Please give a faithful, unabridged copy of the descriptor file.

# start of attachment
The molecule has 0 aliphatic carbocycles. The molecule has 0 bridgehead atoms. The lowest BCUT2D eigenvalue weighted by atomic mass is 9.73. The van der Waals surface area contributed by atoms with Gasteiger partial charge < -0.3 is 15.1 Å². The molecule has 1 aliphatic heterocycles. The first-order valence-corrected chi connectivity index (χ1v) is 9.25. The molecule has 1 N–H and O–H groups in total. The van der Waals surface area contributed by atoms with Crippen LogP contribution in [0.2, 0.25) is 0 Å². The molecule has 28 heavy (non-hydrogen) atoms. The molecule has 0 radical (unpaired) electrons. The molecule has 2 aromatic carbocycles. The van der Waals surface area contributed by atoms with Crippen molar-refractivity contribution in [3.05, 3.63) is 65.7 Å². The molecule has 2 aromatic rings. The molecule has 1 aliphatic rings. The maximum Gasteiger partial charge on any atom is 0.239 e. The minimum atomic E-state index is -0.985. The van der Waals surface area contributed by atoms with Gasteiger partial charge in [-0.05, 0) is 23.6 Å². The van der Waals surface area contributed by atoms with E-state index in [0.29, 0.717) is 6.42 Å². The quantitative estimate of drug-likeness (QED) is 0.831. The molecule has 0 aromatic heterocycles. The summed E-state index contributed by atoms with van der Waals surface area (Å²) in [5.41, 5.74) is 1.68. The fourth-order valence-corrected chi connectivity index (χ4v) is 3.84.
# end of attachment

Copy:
The molecule has 0 aliphatic carbocycles. The molecule has 0 bridgehead atoms. The lowest BCUT2D eigenvalue weighted by atomic mass is 9.73. The van der Waals surface area contributed by atoms with Gasteiger partial charge < -0.3 is 15.1 Å². The molecule has 1 aliphatic heterocycles. The first-order valence-corrected chi connectivity index (χ1v) is 9.25. The molecule has 1 N–H and O–H groups in total. The van der Waals surface area contributed by atoms with Crippen LogP contribution in [0.2, 0.25) is 0 Å². The molecule has 28 heavy (non-hydrogen) atoms. The molecule has 0 radical (unpaired) electrons. The molecule has 2 aromatic carbocycles. The van der Waals surface area contributed by atoms with Crippen molar-refractivity contribution in [3.05, 3.63) is 65.7 Å². The molecule has 2 aromatic rings. The molecule has 1 aliphatic rings. The maximum Gasteiger partial charge on any atom is 0.239 e. The minimum atomic E-state index is -0.985. The van der Waals surface area contributed by atoms with Gasteiger partial charge in [-0.05, 0) is 23.6 Å². The van der Waals surface area contributed by atoms with E-state index in [0.29, 0.717) is 6.42 Å². The quantitative estimate of drug-likeness (QED) is 0.831. The molecule has 0 aromatic heterocycles. The summed E-state index contributed by atoms with van der Waals surface area (Å²) in [5.41, 5.74) is 1.68. The fourth-order valence-corrected chi connectivity index (χ4v) is 3.84.